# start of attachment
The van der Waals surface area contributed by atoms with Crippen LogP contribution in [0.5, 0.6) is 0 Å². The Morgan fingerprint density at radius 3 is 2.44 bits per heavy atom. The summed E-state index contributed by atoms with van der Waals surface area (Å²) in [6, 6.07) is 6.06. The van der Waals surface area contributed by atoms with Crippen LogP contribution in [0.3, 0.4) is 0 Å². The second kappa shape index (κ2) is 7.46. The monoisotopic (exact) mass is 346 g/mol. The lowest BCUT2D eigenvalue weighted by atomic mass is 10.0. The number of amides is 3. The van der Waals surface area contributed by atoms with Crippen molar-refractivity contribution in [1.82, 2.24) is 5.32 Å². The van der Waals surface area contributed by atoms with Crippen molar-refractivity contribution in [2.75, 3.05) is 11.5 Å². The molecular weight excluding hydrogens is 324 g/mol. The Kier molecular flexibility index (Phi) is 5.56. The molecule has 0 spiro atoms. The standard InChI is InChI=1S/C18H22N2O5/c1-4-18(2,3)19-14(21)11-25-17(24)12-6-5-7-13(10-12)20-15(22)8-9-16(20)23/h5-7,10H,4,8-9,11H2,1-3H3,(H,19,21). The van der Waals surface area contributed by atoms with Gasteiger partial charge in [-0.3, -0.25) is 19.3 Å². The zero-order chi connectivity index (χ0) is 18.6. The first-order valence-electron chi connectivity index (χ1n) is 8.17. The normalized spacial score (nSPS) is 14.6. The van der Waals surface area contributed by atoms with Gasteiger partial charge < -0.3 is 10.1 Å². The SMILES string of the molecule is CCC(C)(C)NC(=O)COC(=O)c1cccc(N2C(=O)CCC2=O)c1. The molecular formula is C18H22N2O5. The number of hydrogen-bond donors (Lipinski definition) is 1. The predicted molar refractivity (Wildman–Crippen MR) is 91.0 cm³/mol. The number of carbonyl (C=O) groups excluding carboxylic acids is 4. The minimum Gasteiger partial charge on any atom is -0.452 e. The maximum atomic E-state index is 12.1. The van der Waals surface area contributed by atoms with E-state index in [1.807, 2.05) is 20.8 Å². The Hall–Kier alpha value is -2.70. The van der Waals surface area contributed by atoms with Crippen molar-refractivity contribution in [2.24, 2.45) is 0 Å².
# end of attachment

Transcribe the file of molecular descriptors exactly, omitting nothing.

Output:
The van der Waals surface area contributed by atoms with Crippen LogP contribution in [0.5, 0.6) is 0 Å². The Morgan fingerprint density at radius 3 is 2.44 bits per heavy atom. The summed E-state index contributed by atoms with van der Waals surface area (Å²) in [6, 6.07) is 6.06. The van der Waals surface area contributed by atoms with Crippen LogP contribution in [0.3, 0.4) is 0 Å². The second kappa shape index (κ2) is 7.46. The monoisotopic (exact) mass is 346 g/mol. The lowest BCUT2D eigenvalue weighted by atomic mass is 10.0. The number of amides is 3. The van der Waals surface area contributed by atoms with Crippen molar-refractivity contribution in [1.82, 2.24) is 5.32 Å². The van der Waals surface area contributed by atoms with Crippen molar-refractivity contribution in [2.75, 3.05) is 11.5 Å². The molecular weight excluding hydrogens is 324 g/mol. The Kier molecular flexibility index (Phi) is 5.56. The molecule has 0 spiro atoms. The standard InChI is InChI=1S/C18H22N2O5/c1-4-18(2,3)19-14(21)11-25-17(24)12-6-5-7-13(10-12)20-15(22)8-9-16(20)23/h5-7,10H,4,8-9,11H2,1-3H3,(H,19,21). The van der Waals surface area contributed by atoms with Gasteiger partial charge in [-0.3, -0.25) is 19.3 Å². The zero-order chi connectivity index (χ0) is 18.6. The first-order valence-electron chi connectivity index (χ1n) is 8.17. The normalized spacial score (nSPS) is 14.6. The van der Waals surface area contributed by atoms with Gasteiger partial charge < -0.3 is 10.1 Å². The SMILES string of the molecule is CCC(C)(C)NC(=O)COC(=O)c1cccc(N2C(=O)CCC2=O)c1. The molecular formula is C18H22N2O5. The number of hydrogen-bond donors (Lipinski definition) is 1. The predicted molar refractivity (Wildman–Crippen MR) is 91.0 cm³/mol. The number of carbonyl (C=O) groups excluding carboxylic acids is 4. The minimum Gasteiger partial charge on any atom is -0.452 e. The maximum atomic E-state index is 12.1. The van der Waals surface area contributed by atoms with E-state index in [1.807, 2.05) is 20.8 Å². The Hall–Kier alpha value is -2.70. The van der Waals surface area contributed by atoms with Crippen molar-refractivity contribution in [2.24, 2.45) is 0 Å².